Q&A with Isentia: Knowing your customer base in an ever-changing media environment
FYI, this story is more than a year old
Getting to know your customers is becoming increasingly challenging for many organisations and small businesses. Social media, influencers and targeted advertising has changed the way people perceive brands and likewise how brands communicate.
We sat down with Ngaire Crawford is fead of insights New Zealand at Isentia, to learn more about this important topic.
Hi Ngaire, can you tell our readers a bit about Isentia?
Isentia is a media intelligence company that operates across Asia Pacific. I run the insights division, where we work with organisations on measuring their communications strategies. We also conduct research that helps them better understand how different issues, topics and concepts are being understood by both the media and the wider public.
How has the way people interact with businesses and brands changed? What are some of the trends you have noticed?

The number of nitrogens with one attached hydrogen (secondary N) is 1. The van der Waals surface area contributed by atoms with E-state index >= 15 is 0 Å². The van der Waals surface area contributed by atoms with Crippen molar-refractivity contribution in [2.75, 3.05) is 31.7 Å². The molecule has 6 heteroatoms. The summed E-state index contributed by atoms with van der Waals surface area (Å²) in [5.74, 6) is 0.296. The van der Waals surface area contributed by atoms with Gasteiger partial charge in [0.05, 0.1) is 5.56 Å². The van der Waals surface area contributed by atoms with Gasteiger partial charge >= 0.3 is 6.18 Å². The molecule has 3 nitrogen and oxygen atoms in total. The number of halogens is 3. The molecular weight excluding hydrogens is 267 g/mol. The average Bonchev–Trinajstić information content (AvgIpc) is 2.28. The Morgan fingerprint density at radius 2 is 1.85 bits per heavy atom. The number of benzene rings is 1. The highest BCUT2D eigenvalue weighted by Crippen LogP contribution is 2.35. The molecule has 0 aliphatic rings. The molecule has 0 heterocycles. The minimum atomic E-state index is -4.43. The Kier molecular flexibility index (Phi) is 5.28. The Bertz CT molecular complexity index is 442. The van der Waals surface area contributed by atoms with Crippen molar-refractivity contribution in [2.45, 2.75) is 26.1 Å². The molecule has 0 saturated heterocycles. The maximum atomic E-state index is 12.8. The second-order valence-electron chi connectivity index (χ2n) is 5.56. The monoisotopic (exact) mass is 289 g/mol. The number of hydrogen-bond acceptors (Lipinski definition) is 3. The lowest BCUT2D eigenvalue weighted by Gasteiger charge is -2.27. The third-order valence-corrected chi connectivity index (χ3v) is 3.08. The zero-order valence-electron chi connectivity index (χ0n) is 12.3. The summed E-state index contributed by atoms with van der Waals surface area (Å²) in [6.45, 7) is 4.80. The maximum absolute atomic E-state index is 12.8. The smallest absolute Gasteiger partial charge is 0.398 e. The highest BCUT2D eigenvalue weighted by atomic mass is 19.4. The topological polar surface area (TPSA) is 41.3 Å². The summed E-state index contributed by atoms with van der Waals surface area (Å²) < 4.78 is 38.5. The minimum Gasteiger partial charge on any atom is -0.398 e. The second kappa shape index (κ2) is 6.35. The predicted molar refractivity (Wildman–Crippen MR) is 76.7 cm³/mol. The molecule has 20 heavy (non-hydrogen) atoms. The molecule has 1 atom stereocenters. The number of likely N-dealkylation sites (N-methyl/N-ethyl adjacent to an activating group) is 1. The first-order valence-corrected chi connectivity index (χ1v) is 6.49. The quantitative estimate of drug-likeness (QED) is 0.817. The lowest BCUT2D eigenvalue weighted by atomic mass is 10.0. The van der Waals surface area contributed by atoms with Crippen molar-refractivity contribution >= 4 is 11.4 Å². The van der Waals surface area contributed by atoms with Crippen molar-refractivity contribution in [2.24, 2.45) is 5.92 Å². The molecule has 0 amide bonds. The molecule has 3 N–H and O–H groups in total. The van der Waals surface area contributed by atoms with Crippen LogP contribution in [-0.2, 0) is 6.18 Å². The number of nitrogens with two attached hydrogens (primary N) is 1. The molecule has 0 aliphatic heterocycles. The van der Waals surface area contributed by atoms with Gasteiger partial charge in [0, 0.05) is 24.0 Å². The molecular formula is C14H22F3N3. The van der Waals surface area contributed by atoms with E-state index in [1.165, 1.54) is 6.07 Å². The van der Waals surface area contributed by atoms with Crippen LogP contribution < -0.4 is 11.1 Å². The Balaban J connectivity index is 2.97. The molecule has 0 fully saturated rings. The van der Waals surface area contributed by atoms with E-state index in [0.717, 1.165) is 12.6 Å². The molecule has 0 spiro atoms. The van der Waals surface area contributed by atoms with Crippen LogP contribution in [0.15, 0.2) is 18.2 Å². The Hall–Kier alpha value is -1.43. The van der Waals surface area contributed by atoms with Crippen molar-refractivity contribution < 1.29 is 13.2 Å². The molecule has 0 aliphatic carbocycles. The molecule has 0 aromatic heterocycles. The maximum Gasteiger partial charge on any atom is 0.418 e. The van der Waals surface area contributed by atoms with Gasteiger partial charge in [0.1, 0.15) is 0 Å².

The way that people choose to receive information is now highly personalised and curated. There are so many media sources, brands and companies, along with all the other information we are bombarded with, and as a consumer you can be very choosy about what you do and don't want to engage with. This can present a struggle for a lot of organisations: how do you make enough noise to let people know who you are, but also build an authentic community and open lines of communication with your audience?
Is this a New Zealand thing, or is the way people engage with businesses changing across the world?
It’s definitely not specific to NZ, it is global technology that has fundamentally changed how we all communicate. However, there are aspects of it that are more acute in New Zealand because of the size of the market. New Zealanders are no longer captive to NZ brands or organisations and are able to participate easily in global communities and trends. This can make it really challenging for local companies to engage Kiwi audiences.
Are there any particular trends you've noticed about New Zealand particularly in this field?